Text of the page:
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State Official, Centre County Rep. Conklin Push $15 Minimum Wage As Boost For Rural Counties

In this file photo, workers and family members take part in a 15-city walkout to demand $15hr wages Wednesday, May 19, 2021, in front of a McDonald's restaurant in Sanford, Fla.
John Raoux
AP Photo

Department of Labor & Industry Acting Secretary Jennifer Berrier hosted a virtual press conference Thursday to demand a significant increase to Pennsylvania’s minimum wage, which hasn’t changed since 2008.

Berrier proposed an immediate jump to $12 an hour, increasing to $15 an hour by 2027. Pennsylvania’s current minimum wage sits at $7.25 an hour.

“These hard-working people deserve better. They deserve a decent wage,” she said.

Findings from Keystone Research Center say the highest percentage of workers who’d benefit from a raise live in rural counties. Berrier says a higher minimum wage could cut down on rural poverty in Pennsylvania.

She also said raising the minimum wage would benefit 71% of Pennsylvania’s families who sit at or above the poverty line.

“Each year that we wait to pass a minimum wage increase is a year that the income gap between rural and urban workers continues to grow,” Berrier said.

State Representative Scott Conklin, who also spoke Thursday, said raising the minimum wage would help working families stay afloat as everyday costs for groceries, housing, health care, and more continue growing.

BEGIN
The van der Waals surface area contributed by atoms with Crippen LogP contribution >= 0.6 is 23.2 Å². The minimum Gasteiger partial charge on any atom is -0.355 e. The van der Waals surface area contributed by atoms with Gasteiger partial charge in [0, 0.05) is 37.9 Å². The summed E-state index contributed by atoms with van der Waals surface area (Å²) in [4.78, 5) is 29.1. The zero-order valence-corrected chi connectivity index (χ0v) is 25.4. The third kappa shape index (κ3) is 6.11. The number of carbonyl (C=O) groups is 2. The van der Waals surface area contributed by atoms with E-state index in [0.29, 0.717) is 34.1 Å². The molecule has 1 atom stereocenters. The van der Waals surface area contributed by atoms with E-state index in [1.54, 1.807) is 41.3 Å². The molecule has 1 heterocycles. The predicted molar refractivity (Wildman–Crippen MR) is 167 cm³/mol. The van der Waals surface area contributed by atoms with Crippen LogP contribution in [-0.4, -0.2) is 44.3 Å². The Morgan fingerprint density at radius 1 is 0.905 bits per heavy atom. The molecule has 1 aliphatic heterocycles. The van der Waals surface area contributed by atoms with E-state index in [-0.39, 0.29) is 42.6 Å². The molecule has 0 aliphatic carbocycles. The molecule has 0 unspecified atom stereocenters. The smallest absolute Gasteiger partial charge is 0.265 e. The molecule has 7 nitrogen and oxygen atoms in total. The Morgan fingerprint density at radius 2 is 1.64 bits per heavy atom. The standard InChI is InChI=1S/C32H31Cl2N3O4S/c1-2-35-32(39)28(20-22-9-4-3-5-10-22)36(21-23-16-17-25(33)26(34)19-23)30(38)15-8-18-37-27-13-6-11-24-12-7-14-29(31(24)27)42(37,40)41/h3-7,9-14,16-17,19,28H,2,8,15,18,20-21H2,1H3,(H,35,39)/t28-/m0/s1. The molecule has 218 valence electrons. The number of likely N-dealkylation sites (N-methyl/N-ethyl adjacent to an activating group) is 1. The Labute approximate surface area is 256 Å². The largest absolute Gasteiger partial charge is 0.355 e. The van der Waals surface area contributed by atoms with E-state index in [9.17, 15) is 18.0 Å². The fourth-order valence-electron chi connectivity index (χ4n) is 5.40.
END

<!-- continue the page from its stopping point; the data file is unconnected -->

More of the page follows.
“This is what the minimum wage does. It’s more than just $12 an hour, $15 an hour,” Conklin said. “It’s about individuals who are doing the best they can…They’re just trying to make ends meet and do the best they can.”

Craig Rose, a pastor from Howard, Pa., also joined the call and discussed his extensive work with Centre County food banks and churches. He said the longer minimum wage remains stagnant, the more stressed support systems become.

“We’re tired. We’re meant to be a band-aid. We’re not meant to sustain people,” Rose said. “It doesn’t really work – it just covers up the problem. We need a structural change like raising the minimum wage.”

Rose also said there’s “enormous potential” to repeal preemption laws in Pennsylvania that prevent local governments from increasing their individual minimum wages.

Pennsylvania Governor Tom Wolf has repeatedly pushed to raise the minimum wage, most recently at a press conference in late May. He’s faced resistance in the Republican-led legislature.